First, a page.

Yea my spirit fain would sink

Representative Text

Yea my spirit fain would sink
In Thy heart and hands, my God,
Waiting till Thou show the end
Of the ways she here hath trod;
Stripped of self, how calm her rest
On her loving Father's breast!

And my soul repineth not,
Well content whate'er befall;
Murmurs, wishes, of self-will,
They are slain and vanquished all,
Restless thoughts, that fret and crave,
Slumber in her Saviour's grave.

And my soul is free from care,
For her thoughts from all things cease
That can pierce like sharpest thorns
Wounding sore the inner peace.
He who made her careth well,
She but seeks in peace to dwell.

And my soul despaireth not,
Loving God amid her woe;
Grief that wrings and breaks the heart
Only they who hate Him know:
They who love Him still possess
Comfort in their worst distress.

And my soul complaineth not,
For she knows not pain or fear,
Clinging to her God in faith,
Trusting though He slay her here.
'Tis when flesh and blood repine,
Son of joy, Thou canst not shine.

Thus my soul before her God
Lieth still, nor speaketh more,
Conqueror thus o'er pain and wrong,
That once smote her to the core;
Like a silent ocean, bright
With her God's great praise and light.

Source: Lyra Germanica: The Christian Year #81

Author: Johann Joseph Winckler

Winckler, John Joseph, a German Pietist, was born at Luckau, in Saxony, December 23, 1670. He was at first a pastor at Magdeburg, then a chaplain in the Protestant army, accompanying the troops to Holland and Italy, and at length returned to Magdeburg and became chief minister of the cathedral. He was no less eminent for his mental culture than for his piety. He was a preacher and writer who had the courage of his convictions, and this quality is notably manifest in the hymn by him found in this collection. He died August 11, 1722. Shall I, for fear of feeble man 225 Hymn Writers of the Church Nutter… Go to person page >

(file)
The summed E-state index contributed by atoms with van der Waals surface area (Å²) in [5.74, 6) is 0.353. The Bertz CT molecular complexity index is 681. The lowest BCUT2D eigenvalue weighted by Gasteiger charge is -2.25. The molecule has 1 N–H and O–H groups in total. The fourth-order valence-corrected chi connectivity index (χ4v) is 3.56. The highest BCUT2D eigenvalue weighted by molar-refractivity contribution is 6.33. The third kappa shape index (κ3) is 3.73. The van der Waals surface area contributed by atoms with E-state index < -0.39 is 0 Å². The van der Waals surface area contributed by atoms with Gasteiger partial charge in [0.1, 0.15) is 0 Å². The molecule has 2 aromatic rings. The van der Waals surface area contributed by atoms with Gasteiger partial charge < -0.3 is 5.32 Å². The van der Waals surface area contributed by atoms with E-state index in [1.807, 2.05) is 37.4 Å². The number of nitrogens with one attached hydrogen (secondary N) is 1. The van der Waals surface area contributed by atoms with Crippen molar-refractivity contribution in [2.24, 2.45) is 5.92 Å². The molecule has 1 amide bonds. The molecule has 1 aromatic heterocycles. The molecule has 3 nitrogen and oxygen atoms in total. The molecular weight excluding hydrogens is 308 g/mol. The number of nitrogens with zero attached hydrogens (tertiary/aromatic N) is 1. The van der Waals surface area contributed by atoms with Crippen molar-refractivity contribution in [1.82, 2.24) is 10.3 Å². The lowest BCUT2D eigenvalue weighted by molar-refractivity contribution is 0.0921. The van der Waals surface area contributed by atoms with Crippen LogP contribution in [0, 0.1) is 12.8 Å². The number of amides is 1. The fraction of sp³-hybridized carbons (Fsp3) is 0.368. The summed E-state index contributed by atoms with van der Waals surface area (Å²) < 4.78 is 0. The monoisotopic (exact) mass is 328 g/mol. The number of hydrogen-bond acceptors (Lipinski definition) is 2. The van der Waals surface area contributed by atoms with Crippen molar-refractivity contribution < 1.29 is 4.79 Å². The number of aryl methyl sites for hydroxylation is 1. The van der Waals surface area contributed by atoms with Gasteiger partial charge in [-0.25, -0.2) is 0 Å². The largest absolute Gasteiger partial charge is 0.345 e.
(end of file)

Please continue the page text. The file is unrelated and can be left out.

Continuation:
Translator: Catherine Winkworth

Catherine Winkworth is "the most gifted translator of any foreign sacred lyrics into our tongue, after Dr. Neale and John Wesley; and in practical services rendered, taking quality with quantity, the first of those who have laboured upon German hymns. Our knowledge of them is due to her more largely than to any or all other translators; and by her two series of Lyra Germanica, her Chorale Book, and her Christian Singers of Germany, she has laid all English-speaking Christians under lasting obligation." --Annotations of the Hymnal, Charles Hutchins, M.A., 1872… Go to person page >

Text Information

First Line: Yea my spirit fain would sink
German Title: Meine Seele senket sich
Author: Johann Joseph Winckler (1713)
Translator: Catherine Winkworth (1855)
Meter: 7.7.7.7.7.7
Language: English

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